HOA LogoDestinationsTravel MallTravel LinksGlobal Travel

Bodie, California

A place inhabited by ghosts of the past


Panorama of Bodie, Calfornia

Few places genuinely breathe history. Too often, historic sites have been scrubbed up, sanitized and re-created in an attempt to capture moods of its past.

Not Bodie.

Bodie State Historical Park, located in the Sierra Nevadas just west of the California-Nevada border, is an intriguing, beguiling excursion into the past. When it became part of the California State Parks system in 1962 as a historic park, it was decided that its skeleton of structures would be maintained in a state of "arrested decay."

More than 170 buildings, only about 5 to 10 percent of those remaining from Bodie's glory years as an 1880s gold mining boom town, remain. Still, their "real" feeling gives a sense of what was. For several decades in the late 1800s and early 1900s, Bodie was was a town of more than 10,000 people. It was notorious for its killings, opium dens, brutally rough living and working conditions, miserable high desert weather and remoteness.

Once elegant, now braced against the wind.
A gold mine: production halted years ago.
A home, time-turned by the desert into a shack.

It's said that one little girl, on learning her family was moving there, wrote in her diary, "Goodbye God, I'm going to Bodie."

These days, going to Bodie is a pleasure. It begins on State Route 270, with a 13-mile road that winds and climbs from Highway 395 seven miles south of Bridgeport, California. The last three miles are unpaved, which helps create a sense of its ruggedness. Smartly, vehicle parking is restricted to an area away from the town's remaining structures. Be prepared to do some walking.

Streets that once bustled with miners, merchants and all types of hustlers are seasonally populated with tourists. More than 200,000 people visit yearly. The park is open year-round, from 8 a.m. to 7 p.m. in the summer and 8 a.m. to 4 p.m. other seasons.

Bodie was founded by Waterman S. Body, also known as William S. Bodey, in 1859. Body discovered small amounts of gold in the hills north of Mono Lake. There's some debate on the spelling of the town. Some claim it was a mistake by an illiterate sign painter, others say it was done to ensure its proper pronunciation. Body or Bodie, ironically, never enjoyed the rewards of his discovery because he froze to death while carrying in winter supplies.

When the Standard Company found a rich strike of gold and silver ore in 1877, the sleepy town of 20 exploded into a boom town. At its peak, the town had more than 60 saloons and dance halls, and killings were a near daily occurrence. Bodie became legendary as the "most lawless, wildest and toughest mining camp the far west has ever known."

While Bodie was known for its riches over the years (ore mined in the hills near Bodie totaled more than $32 million in gold and more than $6 million in silver) it required businesses to support the workers. Wood to power the mills and warm houses was provided by Chinese "mule loads" until the Bodie-Benton Railroad transported lumber and firewood. General stores and saloons provided supplies and outlets for free time away from the mines, and the women on Bonanza Street were legendary for their hospitality.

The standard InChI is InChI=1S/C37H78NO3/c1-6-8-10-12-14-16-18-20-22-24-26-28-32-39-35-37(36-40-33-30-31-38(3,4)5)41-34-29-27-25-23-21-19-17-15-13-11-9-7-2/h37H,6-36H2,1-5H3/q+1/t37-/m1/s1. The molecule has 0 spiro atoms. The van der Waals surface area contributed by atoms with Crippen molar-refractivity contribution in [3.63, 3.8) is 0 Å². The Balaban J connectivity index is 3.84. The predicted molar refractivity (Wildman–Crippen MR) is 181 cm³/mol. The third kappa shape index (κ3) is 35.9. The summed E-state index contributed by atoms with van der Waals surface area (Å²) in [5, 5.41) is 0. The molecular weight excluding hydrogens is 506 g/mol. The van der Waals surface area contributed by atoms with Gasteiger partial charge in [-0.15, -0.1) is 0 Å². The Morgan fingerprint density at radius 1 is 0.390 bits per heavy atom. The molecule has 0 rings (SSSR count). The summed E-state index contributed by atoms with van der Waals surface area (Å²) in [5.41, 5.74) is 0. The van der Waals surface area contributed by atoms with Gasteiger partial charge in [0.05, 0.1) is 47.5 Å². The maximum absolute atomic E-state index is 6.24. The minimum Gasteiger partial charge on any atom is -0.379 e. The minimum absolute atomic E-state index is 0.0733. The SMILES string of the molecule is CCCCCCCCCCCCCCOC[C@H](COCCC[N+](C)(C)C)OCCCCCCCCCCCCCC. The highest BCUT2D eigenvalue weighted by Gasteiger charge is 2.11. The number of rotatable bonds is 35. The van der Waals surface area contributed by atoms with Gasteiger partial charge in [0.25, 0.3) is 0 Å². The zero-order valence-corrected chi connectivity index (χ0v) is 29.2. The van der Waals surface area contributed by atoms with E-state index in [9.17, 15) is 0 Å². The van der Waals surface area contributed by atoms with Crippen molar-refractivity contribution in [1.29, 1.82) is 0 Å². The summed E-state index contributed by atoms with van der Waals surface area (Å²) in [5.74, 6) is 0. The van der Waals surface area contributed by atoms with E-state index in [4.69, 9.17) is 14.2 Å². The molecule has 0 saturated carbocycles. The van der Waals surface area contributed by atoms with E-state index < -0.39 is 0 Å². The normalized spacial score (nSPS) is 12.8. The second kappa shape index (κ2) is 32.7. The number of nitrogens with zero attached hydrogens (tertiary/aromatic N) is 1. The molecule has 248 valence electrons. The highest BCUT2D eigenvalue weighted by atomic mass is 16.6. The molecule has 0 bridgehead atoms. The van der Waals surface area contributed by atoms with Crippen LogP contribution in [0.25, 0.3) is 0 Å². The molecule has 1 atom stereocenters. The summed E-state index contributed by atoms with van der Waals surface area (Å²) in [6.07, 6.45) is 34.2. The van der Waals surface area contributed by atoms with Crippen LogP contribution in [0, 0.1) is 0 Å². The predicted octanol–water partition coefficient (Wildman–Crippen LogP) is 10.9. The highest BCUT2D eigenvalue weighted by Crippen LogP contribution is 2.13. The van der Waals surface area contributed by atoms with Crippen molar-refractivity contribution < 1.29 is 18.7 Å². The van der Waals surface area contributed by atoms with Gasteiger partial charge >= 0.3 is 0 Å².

Bodie's decline began in the 1880s, when the mines played out and businesses transferred to newly booming cities. Many homes were toasted during a fire in 1892. Although the use of electrical power to run the mill and the development of the cyanide process for working mill tailing aroused interest, efforts to revive the town were short-lived. In 1932, a child playing with matches lighted the fire that destroyed most of the declining town's buildings.
Tombstone Marks Time
Mileage Didn't Matter

Although only fragments of the town remain, there's much to see. A friend and I spent several hours peering in windows of vacant buildings and houses. While fires and old age claimed much of Bodie and its mills, what remains lends testimony to the town that was.

An informative park guide provides directions and, even better, fascinating background material. Using the guide, we strolled past decayed homes, machine shops, a church, Chinatown, jail, sawmill, livery stable, school, bank, assay office, saloon, firehouse, gas station, mercantiles and a morgue with caskets still inside.

The former Miner's Union Hall, built in 1878, which served as the focus of the town's social life, is now a low-key museum.

A short walk from downtown are four adjacent cemeteries, the final resting places for many of Bodie's old-timers, from business leaders to murderers to prostitutes to forgotten others. Some are ensconced under beautifully carved graves surrounded by lavish fences, others in unmarked sites shrouded by sagebrush and weeds.

Bodie is a place inhabited by ghosts of the past.
* * *
For information about Bodie visit the California State Parks Web site at www.parks.ca.gov; contact Bodie State Historic Park, P.O. Box 515, Bridgeport, CA 93517, telephone (760) 647-6445; or The Friends of Bodie, P.O. Box 515, Bridgeport, CA 93517. Go prepared as there are no services, camping, lodging, food vending or stores. A bathroom and museum are open during the summer. At an elevation of 8,400 feet, it is hot in the summer, very cold during the winter.

Photos by Lee Juillerat




HOA LogoDestinationsTravel MallTravel LinksGlobal Travel